Sunlight peaked through the glass panes of a mysterious, rustic downtown Cairo bookstore, located just meters away from the heart of Egypt’s January 25 revolution.
Inside, the enchanting smell of old books and paintings quickly surrounds you, reminding you of your grandparents’ home.
“Every time I sell one of these precious books, I feel a bit sorry,” admits 78-year-old former Opera legend Hassan Kamy, “because books are like life companions and are very precious to me.”
Mr. Kamy, best known for his 46-year-long Opera career that saw him passionately raise the Egyptian flag 1,600 times across 45 countries, bought the hidden cove in 1967.
“The place used to belong to a Swiss gentleman called Mr Feldman. Because of his Jewish faith, he had to leave the country and sold it to his first assistant,” explains Mr. Kamy in perfect English as he sits surrounded by books – some dating several hundred years back – in L’Orientaliste.
“For 17 years, I was a client. I would tell him, jokingly, ‘I paid so much money here, probably more than the place’s worth! He of course knew I was joking and said ‘you don’t know the value of this place,” says Mr. Kamy, who also speaks French fluently and has had a successful acting career.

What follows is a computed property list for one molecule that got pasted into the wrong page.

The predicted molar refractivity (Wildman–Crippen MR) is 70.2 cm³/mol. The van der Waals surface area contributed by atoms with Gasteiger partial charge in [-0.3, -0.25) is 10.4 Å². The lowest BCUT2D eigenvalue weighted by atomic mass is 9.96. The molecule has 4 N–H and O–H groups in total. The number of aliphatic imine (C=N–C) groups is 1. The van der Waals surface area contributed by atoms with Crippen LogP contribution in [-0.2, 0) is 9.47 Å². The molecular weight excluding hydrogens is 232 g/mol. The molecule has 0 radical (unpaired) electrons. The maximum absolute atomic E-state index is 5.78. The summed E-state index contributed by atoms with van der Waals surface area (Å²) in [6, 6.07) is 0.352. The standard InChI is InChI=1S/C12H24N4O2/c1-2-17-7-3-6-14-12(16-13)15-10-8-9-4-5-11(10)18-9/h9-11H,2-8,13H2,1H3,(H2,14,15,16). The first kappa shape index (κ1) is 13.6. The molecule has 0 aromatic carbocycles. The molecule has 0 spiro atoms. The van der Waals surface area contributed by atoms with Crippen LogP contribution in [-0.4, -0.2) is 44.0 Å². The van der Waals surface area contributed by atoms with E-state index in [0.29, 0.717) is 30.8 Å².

Yet, the path to finally purchasing the bookstore was not an easy one for the former Opera singer. For a while, Mr. Kamy worked at Middle East Airlines, making whatever money he could to support his Opera singing career.
“It was very difficult to present myself as an opera singer because at the start I had a very ugly voice,” chuckles Mr. Kamy, remembering how an Italian scout first heard him at an audition in Egypt.